This post contains affiliate links. See our Disclosure Policy here.
Good morning! We’re wrapping up our first week of African history with a look at the Ancient Ghana and Mali empires.
Where were Ancient Ghana and Mali?
Despite their names, we learned that the Ghana Kingdom was not located in the same place where present-day Ghana is located. Rather, it was one of the first West African kingdoms. When we studied Egypt and Nubia, we learned that early kingdoms in Africa were generally located near large sources of water. The Ghana Empire was also located near a reliable water source, the Niger River. Mali, which later engulfed the Ghana Kingdom, covered a larger area that now includes Cote D’Ivoire, the Gambia, Niger, Senegal and Mali. At its height, the Mali Empire encompassed 500,000 square miles.
The Rulers of Ghana and Mali
One of the first rulers of the Ghana Empire was Dinga Cisse. What was fascinating about Ghana’s rulers is that, unlike some of the other empires in Africa such as Egypt and Kush, their kings had a semi-divine status. That means the people viewed them as kind of half-gods. Dinga Cisse set up his capital at Koumbi Saleh and turned it into a major stop along one of the trans-Sahara trade routes. The empire made most of its revenue by trading in gold.
Sundiata Keita was the first ruler of the Mali Empire. His story is recounted in the Epic of Sundiata, an oral legend passed down through generations. While he was the father of the Mali Kingdom, the empire’s greatest ruler was Mansa Musa, whose title means “King of Kings”. Mansa Musa was like the King Solomon of the Mali Empire. During his reign, the kingdom grew to its wealthiest status. When Mansa Musa made his hajj (pilgrimage) to Mecca in 1324, he took along a caravan of over 70,000, along with 80 camels carrying more than 50 pounds of gold each. On the way, he handed out so much gold along to the citizens that the value of gold nationwide plummeted for the next 10 years!
Mansa Musa also commissioned some of the Mali Empire’s most memorable architectural works. After Islamic architects learned how to combine timber and mud brick, they were able to build taller buildings. The Djinguereber Mosque, which was built in 1327 in Timbuktu, still stands today:upyernoz
In this image, you can get a closer look at the ends of the wooden timber sticking out of the sides of the mosque:Image c/o: KaTeznik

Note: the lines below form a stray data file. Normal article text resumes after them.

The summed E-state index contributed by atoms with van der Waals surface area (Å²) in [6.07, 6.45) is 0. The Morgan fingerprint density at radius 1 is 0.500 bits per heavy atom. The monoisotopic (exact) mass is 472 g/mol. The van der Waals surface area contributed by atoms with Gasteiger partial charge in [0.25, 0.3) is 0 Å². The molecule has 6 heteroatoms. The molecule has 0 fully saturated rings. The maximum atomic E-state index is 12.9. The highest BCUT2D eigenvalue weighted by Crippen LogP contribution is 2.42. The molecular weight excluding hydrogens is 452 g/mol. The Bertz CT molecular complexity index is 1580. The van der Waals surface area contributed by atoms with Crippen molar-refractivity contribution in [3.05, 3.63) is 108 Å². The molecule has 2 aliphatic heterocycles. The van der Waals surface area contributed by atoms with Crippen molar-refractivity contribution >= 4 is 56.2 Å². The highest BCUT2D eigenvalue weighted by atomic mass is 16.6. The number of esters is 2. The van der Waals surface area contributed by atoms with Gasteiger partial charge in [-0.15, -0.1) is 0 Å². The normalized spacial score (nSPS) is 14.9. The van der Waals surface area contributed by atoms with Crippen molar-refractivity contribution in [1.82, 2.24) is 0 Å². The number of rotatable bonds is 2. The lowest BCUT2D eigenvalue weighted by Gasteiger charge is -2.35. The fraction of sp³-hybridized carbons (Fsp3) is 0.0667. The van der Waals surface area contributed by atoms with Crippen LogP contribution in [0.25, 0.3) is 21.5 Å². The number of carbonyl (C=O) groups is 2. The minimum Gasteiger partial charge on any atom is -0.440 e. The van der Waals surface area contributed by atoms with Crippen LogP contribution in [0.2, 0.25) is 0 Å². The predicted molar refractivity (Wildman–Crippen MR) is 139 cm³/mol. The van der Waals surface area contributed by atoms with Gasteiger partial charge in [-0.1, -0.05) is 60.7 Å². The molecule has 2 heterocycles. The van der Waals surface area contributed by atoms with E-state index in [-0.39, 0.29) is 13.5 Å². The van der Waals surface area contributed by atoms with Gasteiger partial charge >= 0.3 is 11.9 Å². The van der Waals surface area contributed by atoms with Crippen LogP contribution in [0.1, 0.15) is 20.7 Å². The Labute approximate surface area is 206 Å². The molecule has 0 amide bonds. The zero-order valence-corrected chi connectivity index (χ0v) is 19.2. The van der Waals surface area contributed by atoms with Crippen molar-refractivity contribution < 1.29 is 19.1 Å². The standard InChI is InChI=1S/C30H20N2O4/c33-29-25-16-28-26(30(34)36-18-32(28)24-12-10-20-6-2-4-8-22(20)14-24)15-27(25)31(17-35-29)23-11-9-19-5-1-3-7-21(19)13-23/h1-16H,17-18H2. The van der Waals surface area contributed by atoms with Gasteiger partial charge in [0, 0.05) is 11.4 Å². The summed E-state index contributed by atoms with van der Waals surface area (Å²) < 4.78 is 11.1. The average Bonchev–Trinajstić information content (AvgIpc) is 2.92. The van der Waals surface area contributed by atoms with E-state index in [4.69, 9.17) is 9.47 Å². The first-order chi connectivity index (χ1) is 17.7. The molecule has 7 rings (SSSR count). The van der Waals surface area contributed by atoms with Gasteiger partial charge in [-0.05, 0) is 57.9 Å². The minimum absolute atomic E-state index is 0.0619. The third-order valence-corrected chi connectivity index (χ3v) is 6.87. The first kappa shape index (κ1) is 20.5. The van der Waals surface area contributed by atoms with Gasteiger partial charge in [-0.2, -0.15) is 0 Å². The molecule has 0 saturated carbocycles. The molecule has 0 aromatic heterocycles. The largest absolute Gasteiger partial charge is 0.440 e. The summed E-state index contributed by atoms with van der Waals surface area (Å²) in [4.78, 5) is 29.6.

Life in Ancient Ghana and Mali
One of the games that originated in West Africa during this period was mancala. The game is considered to be the oldest board game on Earth. It’s still played today with the same exact rules:
We used the activity in the book The History and Activities of the West African Kingdoms to create our own mancala game using an egg carton, some hair beads, and a couple of small containers.
A typical mancala board only has 12 holes, so you’re supposed to use a dozen-size egg carton. We only had the 18-egg size carton, so we just skipped the second row.
Mancala looks like a really simple game, but it actually requires quite a bit of logic and skill. The instructions require you to capture as many beads (or beans, or marbles, or any small item) from your partner into your mancala as possible. But it takes some serious planning and foresight to understand how to do it. In that way, mancala is very similar to chess.
It took some time for the kids to learn the rules, but once they got the hang of it, they loved it! It’s a testament to African ingenuity that a game played with such simple items can be so complex.
Books and Resources about the Ghana and Mali Empires
AncientWeb.org: Ancient Nigeria – An overview of the history of kingdoms that were located in present-day Nigeria: Mali, Ghana, and Songhay.
ThinkQuest.org: Africa: The Cradle of Civilization – Quick summary of both the Ghana and Mali Empires, including their rise and eventual fall.
BBC: The Story of Africa – Origin of the Ghana Kingdom and a look at its people, their religious beliefs, and the empire’s decline.
Wikipedia: Ghana Empire – Well-sourced article detailing the development of the Ghana Empire, the nation’s trade system, and its leaders.
Wikipedia: Mali Empire – An excellent in-depth article covering Mali’s kings, most significant cities, and the history of how the kingdom was formed.
Wikipedia: Sundiata Keita – Extensive article discussing the birth, growth, and rulership of Mali’s first king.
Wikipedia: Mansa Musa – Thorough history of Mali’s greatest king, including his ascent to power and his historic hajj to the city of Mecca.
PBS: Wonders of the African World – A look of the glory of Timbuktu, one of Africa’s most prestigious centers of learning in the Middle Ages.
University of Maine: Mancala Rules – A nice summary of basic mancala game rules, with variations for other styles of play and suggestions for making a mancala game board.
We hope you’ll come back next week to learn more about African history with us! We’ll be discussing more ancient kingdoms, the colonization of Africa, and apartheid.